How does your country rank in the world’s HAPPINESS report?

Well-being and happiness have been recognised as important indicators of countries’ economic and social development and since 2012, the World Happiness Report has been ranking countries’ happiness levels.

World Happiness Report 2015

The World Happiness Report 2015 evaluates the changes in happiness levels of 158 countries and the reasons for these statistics. The report is timely, ahead of this year’s global meetings on climate change and the future sustainable development goals which will shape the future.

“The aspiration of society is the flourishing of its members,” said Jeffrey Sachs, Director of the Earth Institute, Columbia University. “This report gives evidence on how to achieve societal well-being. It’s not by money alone, but also by fairness, honesty, trust, and good health. The evidence here will be useful to all countries as they pursue the new Sustainable Development Goals.”

The report, produced by the Sustainable Development Solutions Network (SDSN), contains analysis from leading experts in the fields of economics, neuroscience, national statistics, and describes how measurements of subjective well-being can be used effectively to assess national progress. The report is edited by Professor John F. Helliwell, of the University of British Columbia and the Canadian Institute for Advanced Research; Professor Richard Layard, Director of the Well-Being Programme at LSE’s Centre for Economic Performance; and Professor Sachs, Director of the Earth Institute and SDSN.

The report identifies the countries with the highest levels of happiness:

  1. Switzerland
  2. Iceland
  3. Denmark
  4. Norway
  5. Canada

Top ranking African countries by happiness are Libya (63), Algeria (68), Mauriius (71), Nigeria (78), Zambia (85), Somaliland region (91), Morocco (92), Mozambique (94), Lesotho (97), Swaziland (101), Tunisia (107), South Africa (113), and Ghana (114) .

“As the science of happiness advances, we are getting to the heart of what factors define quality of life for citizens,” said Helliwell. “We are encouraged that more and more governments around the world are listening and responding with policies that put well-being first. Countries with strong social and institutional capital not only support greater well-being, but are more resilient to social and economic crises.”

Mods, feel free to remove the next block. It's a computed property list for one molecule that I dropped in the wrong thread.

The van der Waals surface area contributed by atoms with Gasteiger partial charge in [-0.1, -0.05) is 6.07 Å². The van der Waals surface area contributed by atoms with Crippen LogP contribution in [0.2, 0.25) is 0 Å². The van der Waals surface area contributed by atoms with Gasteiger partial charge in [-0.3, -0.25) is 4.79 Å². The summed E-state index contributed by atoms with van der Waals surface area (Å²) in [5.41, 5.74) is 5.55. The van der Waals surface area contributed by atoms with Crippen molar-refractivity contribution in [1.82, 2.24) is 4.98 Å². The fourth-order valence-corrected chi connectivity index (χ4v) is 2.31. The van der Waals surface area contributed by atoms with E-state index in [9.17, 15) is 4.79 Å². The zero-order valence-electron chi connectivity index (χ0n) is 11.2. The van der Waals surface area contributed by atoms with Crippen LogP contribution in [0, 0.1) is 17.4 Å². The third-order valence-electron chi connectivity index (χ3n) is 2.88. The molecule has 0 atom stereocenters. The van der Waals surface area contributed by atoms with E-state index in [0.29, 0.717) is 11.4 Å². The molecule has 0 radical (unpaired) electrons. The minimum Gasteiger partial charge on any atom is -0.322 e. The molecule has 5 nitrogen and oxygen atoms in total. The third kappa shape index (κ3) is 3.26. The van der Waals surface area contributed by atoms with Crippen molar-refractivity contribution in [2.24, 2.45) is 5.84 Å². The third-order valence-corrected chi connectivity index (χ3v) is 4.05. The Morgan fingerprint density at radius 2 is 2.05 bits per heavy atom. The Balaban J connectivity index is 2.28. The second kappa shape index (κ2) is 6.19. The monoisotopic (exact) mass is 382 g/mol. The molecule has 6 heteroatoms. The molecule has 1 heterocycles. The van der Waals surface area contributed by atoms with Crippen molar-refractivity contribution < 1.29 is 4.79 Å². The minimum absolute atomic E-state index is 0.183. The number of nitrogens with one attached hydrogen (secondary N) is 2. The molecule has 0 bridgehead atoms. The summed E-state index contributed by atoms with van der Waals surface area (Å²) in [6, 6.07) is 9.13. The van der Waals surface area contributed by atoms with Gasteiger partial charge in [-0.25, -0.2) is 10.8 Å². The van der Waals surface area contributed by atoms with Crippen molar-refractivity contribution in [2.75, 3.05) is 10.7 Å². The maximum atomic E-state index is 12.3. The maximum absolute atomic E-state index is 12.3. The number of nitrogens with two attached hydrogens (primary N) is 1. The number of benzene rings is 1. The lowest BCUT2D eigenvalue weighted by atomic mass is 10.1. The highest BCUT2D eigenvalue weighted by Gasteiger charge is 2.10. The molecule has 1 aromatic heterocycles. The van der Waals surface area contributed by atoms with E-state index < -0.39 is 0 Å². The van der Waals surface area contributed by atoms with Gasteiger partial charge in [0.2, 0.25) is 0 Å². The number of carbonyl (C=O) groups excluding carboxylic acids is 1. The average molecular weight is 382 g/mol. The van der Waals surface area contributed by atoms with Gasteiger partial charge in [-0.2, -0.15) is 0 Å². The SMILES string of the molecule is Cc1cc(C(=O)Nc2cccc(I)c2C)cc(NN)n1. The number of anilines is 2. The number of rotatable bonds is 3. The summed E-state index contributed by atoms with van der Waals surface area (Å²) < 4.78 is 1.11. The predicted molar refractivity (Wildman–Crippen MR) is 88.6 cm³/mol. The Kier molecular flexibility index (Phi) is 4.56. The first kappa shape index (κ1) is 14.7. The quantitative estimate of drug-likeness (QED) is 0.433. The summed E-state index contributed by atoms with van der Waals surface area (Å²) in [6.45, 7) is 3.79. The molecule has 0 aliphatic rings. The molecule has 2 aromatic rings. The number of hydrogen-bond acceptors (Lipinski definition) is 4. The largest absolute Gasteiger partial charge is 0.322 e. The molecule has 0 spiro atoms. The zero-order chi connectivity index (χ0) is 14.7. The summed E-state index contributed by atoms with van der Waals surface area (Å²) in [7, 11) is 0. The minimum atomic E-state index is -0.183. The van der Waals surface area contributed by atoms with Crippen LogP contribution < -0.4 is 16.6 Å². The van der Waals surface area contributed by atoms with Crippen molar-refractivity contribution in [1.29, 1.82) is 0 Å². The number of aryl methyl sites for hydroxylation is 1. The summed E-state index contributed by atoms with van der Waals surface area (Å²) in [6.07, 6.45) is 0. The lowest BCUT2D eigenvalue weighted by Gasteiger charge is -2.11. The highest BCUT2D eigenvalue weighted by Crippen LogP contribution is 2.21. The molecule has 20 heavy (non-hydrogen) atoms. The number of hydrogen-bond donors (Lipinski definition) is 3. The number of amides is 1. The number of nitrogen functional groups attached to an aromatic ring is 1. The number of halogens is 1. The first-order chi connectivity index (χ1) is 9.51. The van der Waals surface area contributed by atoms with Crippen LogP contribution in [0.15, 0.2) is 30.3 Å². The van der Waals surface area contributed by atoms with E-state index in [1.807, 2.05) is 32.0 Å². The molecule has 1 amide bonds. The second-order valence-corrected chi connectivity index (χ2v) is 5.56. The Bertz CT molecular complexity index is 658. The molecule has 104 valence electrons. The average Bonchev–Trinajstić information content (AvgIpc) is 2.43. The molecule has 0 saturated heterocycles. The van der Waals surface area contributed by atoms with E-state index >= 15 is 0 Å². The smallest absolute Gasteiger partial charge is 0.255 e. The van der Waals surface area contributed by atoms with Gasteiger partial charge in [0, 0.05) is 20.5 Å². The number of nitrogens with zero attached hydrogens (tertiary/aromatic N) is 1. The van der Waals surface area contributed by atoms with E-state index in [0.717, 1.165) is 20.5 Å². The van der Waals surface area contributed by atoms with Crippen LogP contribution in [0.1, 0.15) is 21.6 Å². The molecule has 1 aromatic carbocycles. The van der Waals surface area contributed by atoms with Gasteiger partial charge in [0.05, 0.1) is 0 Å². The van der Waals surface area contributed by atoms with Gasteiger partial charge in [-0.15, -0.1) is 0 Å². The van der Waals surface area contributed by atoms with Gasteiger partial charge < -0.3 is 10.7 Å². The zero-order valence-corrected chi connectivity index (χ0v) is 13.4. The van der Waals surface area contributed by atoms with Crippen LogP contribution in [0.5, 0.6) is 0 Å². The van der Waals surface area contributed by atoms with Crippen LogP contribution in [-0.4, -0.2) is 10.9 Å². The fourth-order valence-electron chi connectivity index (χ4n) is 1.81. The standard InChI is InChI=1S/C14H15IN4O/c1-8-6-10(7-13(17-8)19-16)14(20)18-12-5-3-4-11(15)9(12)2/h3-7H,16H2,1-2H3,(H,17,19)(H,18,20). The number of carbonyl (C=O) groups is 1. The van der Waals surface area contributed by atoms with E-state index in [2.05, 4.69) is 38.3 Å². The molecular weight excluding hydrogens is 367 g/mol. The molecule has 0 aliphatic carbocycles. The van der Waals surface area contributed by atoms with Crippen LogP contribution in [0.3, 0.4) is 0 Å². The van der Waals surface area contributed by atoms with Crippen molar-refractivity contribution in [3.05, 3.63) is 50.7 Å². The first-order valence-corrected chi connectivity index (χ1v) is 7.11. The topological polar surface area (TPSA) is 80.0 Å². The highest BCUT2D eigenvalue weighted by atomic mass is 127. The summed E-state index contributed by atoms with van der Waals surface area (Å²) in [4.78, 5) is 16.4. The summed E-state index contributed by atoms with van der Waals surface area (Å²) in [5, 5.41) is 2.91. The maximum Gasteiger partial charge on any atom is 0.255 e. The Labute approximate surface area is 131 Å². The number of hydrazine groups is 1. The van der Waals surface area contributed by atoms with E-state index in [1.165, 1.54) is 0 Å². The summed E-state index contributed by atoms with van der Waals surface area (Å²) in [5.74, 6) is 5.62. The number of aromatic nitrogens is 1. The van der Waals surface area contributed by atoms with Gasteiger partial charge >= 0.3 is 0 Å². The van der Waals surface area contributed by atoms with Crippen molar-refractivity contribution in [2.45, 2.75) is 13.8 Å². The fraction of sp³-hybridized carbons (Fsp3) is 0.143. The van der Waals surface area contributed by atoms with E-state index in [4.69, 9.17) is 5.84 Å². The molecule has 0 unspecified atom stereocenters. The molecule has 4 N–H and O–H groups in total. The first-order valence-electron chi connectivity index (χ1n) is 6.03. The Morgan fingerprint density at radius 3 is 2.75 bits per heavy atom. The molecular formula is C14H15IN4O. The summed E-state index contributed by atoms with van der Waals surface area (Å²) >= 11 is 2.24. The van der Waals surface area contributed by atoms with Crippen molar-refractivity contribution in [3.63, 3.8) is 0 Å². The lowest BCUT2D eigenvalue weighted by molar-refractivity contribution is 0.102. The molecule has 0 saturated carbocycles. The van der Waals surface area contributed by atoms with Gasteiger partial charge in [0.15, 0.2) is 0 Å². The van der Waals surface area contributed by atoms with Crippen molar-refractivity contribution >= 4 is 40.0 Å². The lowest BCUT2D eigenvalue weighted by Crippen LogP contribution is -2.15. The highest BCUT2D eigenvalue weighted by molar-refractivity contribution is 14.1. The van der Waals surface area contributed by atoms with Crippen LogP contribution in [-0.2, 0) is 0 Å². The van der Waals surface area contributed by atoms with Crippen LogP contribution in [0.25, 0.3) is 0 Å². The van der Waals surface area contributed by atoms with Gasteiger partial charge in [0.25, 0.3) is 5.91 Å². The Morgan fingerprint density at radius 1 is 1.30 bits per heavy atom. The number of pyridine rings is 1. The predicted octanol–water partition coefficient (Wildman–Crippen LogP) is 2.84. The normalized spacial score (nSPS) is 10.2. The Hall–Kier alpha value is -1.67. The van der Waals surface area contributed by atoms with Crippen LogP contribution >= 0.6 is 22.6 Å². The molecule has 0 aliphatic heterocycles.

The World Happiness Report 2015 shows that at both the individual and national levels, all measures of well-being, including emotions and life evaluations, are strongly influenced by the quality of the surrounding social norms and institutions. These include family and friendships at the individual level, the presence of trust and empathy at the neighborhood and community levels, and power and quality of the over-arching social norms that determine the quality of life within and among nations and generations. When these social factors are well-rooted and readily available, communities and nations are more resilient.

The report also demonstrates that a key national challenge is to ensure that policies are designed and delivered in ways that enrich the social fabric, and teach the power of empathy to current and future generations. Under the pressures of putting right what is obviously wrong, there is often too little attention paid to building the vital social fabric. According to the report, paying greater attention to the levels and sources of subjective well-being has helped us to reach these conclusions, and to recommend making and keeping happiness as a central focus for research, policy and practice.

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